Skip to main content

The Globe and Mail

Bob and Mike Bryan: Doubles Trouble at Rogers Cup

On a chilly Thursday night, with the Rogers Cup focused on a centre-court match between Roger Federer and Jo-Wilfried Tsonga, America's charismatic and cheerful Bryan brothers – twins Mike and Bob – are playing a doubles match out on tiny Court 9, on the perimeter of Uniprix Stadium. There are the standard seven rows of bleacher seats you might see at any neighbourhood softball park, along with makeshift external stands that ingeniously permit passersby to wander over and watch a few minutes of world-class tennis for free.

On this night, roughly 225 people are taking advantage of this rare opportunity to watch the Bryans play the dynamic Spanish duo of Fernando Verdasco and Feliciano Lopez, including a homeless man who asks, "Is anybody good playing?"

Well, yes.

Story continues below advertisement

Bob and Mike Bryan, 33-year-old twins from Camarillo, Calif., represent the gold standard in men's doubles and this is a significant night for them – a chance for an unprecedented 700th match win at the ATP tour level. No one else has won even 600.

The Bryans advanced to the tournament semi-final Friday when their quarter-final opponents – India's Rohan Bopanna and Pakistan's Aisam-Ul-Haq Quereshi – retired from the match at 3-3 in the first set when Bopanna turned his ankle and couldn't continue.

The Bryans will next play Tomas Berdych and Florian Mayer, who beat the Murray brothers, Andy and Jamie, 6-4, 6-4.Verdasco and Lopez are both highly ranked singles players, and sometimes when players are eliminated from the singles side of a tournament, they go through the motions in doubles, as if they have a taxi waiting to rush them to the airport as soon as they lose.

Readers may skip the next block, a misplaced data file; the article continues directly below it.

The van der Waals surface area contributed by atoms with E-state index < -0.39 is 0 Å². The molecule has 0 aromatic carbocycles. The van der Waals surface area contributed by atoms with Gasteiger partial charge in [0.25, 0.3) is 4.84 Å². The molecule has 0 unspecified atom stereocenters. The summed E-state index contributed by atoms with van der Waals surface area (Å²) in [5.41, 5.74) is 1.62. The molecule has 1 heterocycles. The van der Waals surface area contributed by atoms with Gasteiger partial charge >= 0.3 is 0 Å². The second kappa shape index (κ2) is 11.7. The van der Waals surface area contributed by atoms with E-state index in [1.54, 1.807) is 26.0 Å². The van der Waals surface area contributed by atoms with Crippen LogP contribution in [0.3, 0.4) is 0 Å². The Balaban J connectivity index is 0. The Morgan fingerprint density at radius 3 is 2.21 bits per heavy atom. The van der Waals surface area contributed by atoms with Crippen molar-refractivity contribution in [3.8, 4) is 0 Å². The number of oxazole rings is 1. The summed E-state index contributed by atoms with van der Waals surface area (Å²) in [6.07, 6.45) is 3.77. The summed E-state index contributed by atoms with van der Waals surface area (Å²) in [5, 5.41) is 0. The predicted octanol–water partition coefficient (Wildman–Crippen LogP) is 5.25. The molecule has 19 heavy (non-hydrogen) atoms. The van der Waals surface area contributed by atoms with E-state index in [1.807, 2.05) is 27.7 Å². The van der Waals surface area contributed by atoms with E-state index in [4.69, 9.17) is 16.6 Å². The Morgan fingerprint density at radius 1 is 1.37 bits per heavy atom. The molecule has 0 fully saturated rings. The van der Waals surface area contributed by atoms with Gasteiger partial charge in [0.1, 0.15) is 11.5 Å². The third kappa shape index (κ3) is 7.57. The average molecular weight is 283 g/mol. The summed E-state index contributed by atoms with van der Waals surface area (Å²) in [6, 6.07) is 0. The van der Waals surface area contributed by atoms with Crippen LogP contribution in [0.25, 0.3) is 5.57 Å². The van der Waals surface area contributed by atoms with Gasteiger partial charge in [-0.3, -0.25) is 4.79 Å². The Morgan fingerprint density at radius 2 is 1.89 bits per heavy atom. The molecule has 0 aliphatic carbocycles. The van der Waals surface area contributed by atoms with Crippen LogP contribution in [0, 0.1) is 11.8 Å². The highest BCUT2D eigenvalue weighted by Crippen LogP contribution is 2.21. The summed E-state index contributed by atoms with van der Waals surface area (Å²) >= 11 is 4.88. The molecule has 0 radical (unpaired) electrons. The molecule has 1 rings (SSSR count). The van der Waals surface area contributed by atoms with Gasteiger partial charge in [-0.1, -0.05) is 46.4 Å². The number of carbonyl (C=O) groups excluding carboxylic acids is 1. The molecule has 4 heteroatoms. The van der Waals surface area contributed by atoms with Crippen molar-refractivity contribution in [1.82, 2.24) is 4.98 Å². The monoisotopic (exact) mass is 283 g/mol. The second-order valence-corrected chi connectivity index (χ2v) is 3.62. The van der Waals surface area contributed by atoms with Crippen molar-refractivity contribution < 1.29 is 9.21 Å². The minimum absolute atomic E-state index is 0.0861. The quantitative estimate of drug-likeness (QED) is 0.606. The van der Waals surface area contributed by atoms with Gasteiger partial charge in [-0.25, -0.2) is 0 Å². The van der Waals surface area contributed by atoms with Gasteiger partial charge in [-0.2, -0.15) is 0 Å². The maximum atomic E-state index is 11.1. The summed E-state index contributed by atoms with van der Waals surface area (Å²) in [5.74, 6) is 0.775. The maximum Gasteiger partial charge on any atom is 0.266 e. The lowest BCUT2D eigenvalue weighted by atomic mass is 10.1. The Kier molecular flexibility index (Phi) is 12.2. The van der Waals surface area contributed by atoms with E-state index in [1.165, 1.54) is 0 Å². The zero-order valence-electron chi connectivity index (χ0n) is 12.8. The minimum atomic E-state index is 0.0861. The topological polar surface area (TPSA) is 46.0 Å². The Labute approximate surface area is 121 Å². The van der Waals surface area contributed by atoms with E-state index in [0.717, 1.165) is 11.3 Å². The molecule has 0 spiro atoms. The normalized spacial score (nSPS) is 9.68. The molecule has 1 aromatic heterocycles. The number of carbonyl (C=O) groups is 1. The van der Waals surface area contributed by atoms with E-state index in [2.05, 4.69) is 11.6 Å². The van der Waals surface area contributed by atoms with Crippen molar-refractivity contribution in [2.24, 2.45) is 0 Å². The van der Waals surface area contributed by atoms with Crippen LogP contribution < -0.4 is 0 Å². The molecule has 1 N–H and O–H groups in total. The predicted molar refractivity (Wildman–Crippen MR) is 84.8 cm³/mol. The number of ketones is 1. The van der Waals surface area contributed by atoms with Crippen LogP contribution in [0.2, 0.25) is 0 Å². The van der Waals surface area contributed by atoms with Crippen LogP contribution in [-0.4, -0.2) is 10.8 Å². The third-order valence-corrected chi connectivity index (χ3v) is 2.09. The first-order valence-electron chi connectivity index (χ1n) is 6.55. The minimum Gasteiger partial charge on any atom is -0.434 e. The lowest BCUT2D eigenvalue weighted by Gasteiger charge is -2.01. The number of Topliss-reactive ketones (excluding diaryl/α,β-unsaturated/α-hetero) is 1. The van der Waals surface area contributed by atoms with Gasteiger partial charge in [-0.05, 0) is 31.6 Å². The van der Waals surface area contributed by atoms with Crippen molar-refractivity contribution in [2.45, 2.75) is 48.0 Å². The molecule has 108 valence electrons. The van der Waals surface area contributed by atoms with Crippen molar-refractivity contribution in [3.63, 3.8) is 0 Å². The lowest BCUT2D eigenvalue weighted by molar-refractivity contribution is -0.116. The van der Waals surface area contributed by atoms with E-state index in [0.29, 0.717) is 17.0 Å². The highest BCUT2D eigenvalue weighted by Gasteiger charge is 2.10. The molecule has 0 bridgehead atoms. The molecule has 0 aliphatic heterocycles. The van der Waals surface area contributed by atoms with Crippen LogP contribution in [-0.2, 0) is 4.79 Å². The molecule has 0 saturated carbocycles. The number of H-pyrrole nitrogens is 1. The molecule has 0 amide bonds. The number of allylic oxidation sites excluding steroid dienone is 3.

But not this night. The Bryans need to fight for the match and they finally get it when Lopez, cursing in Spanish, double-faults on match point. Before the small crowd can disperse, tournament organizers stage an impromptu victory celebration, presenting the Bryans with a cake to mark their milestone victory. Once the obligatory photo opportunity finishes, the Bryans move to the edge of the court and begin slicing up the cake for anyone who stuck around.

"Who wants the 700?" Bob asks. "You can sell it on eBay," Mike adds helpfully. In less than 10 minutes, they charm the crowd, two staunch advocates for their specialty, the poor stepchild of professional tennis.